Nina Simone Does NOT Shake Hands With Children

In 1980 my father took us with him to a client meeting. It wasn’t unusual for him to have brief meetings with clients on a weekend, nor was it unpleasant. We were well behaved children, in public anyhow, and clients were typically dazzled by manners and would buy us things like candies or toys. The criminal clients would send us to the corner market to buy them a pack of menthol cigarettes, and tell us to spend the change on whatever we wanted. The cigarettes would cost a dollar, and they would give us five. The entertainment or business clients would have something on hand. Typically a piece of priceless memorabilia that we would promptly lose or destroy.

When we arrived at the client meeting in 1980, I was just ten years old. It was another opulent office tower in Hollywood looking down on Sunset Boulevard and the Los Angeles basin. Though meant to inspire awe, my brother and I were long since jaded. I remember the views were beautiful, and the sky was blue, but we didn’t feel like being inside. I wasn’t particularly big, I wasn’t particularly small, but the woman who greeted us was the largest woman I’d met in a lifetime. She wore a caftan that was made of all the colors of the sun, and she stood taller than any lady I’d ever seen. In retrospect, she wasn’t that tall, but her personality was. My father introduced my brother and me to “Ms. Simone”, and I extended my right hand for a shake.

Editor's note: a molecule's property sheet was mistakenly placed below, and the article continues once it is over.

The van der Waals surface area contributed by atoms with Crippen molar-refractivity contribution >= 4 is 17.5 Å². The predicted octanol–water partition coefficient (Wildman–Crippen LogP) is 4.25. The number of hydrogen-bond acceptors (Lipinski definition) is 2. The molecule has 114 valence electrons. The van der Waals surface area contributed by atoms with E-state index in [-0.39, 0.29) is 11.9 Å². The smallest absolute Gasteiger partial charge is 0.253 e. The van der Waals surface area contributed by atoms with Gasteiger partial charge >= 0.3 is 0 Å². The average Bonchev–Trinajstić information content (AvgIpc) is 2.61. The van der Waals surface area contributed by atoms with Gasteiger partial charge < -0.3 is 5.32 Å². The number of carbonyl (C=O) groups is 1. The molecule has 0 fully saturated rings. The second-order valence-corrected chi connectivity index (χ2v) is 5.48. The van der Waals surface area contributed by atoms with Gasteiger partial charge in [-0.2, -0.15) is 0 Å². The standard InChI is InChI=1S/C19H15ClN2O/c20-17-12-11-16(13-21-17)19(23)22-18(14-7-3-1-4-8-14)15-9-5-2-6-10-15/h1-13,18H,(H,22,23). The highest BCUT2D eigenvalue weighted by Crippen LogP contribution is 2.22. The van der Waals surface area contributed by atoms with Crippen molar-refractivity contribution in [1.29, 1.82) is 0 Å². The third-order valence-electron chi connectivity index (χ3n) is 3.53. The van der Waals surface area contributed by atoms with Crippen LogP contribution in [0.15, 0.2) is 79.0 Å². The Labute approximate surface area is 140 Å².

Ms. Simone reached down in the swiftest of moves, held me around my waist and said, “I do not shake hands with children, and you can call me Miss Nina, but they may not.” As she released me, she waved with her right hand in a sweeping gesture at the other businessmen, artists and musicians that were waiting on her, and most certainly would not be addressing her by her first name.

There was a grand piano in the room, and later there would be singing and playing, but I never did enjoy it, because it was the most terrifying hug of my life. Oh, and no one had a gift for us.

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  1. what a nice little story, but i´m not sure, if i got it right (due to my not always 100% working in-head-translation-service..;)), so: how was that meant by nina simone? was it like: “you´re a kid, and i like kids so much, that i want them to stay kids and i don´t want to treat them like grown-ups” or was it like “i don´t have a connection to kids, so please don´t touch me!”? i don´t get it. becaus, if the first thing was the case, there woulndn´t have been any reason to worry, would there?

    i know, silly questions, but i like the story so much, i want to fully understand it..:)

  2. Oh man. What a story.

  3. yo mama

    She was an amazing talent. Listen to Mississippi Goddam.

  4. What a cool story to always have. Weird she doesn’t shake hands with children but I’m sure just a small part that made up her.

    Very amazing talent.

  5. Sarah

    Like Nilz, I don’t get the point of your story. Are you saying that was a bad thing or good thing? Sounds like your expectations of treatment and reward were high for a little kid…maybe she picked up on that.

  6. When my dad was in the new car business GM sent us to a lot of different things. Concerts, cruises, things like that. There were always perks above and beyond the actual event like having dinner with Travis Tritt and that kind of thing. I loved those times but at most we’d get an autographed photo or something and we were totally stoked when that happened. We (my brother and I) just felt so lucky to be able to enjoy those perks. Then we would go home and tell our friends who we’d met and they would be angry with us. We never understood that. We just wanted to share our adventure but they were jealous and it was always such a downer. We quit sharing our stories with others and just spoke about them amongst the two of us.

  7. lawrence

    this would make a great series….jaded kids of hollywood

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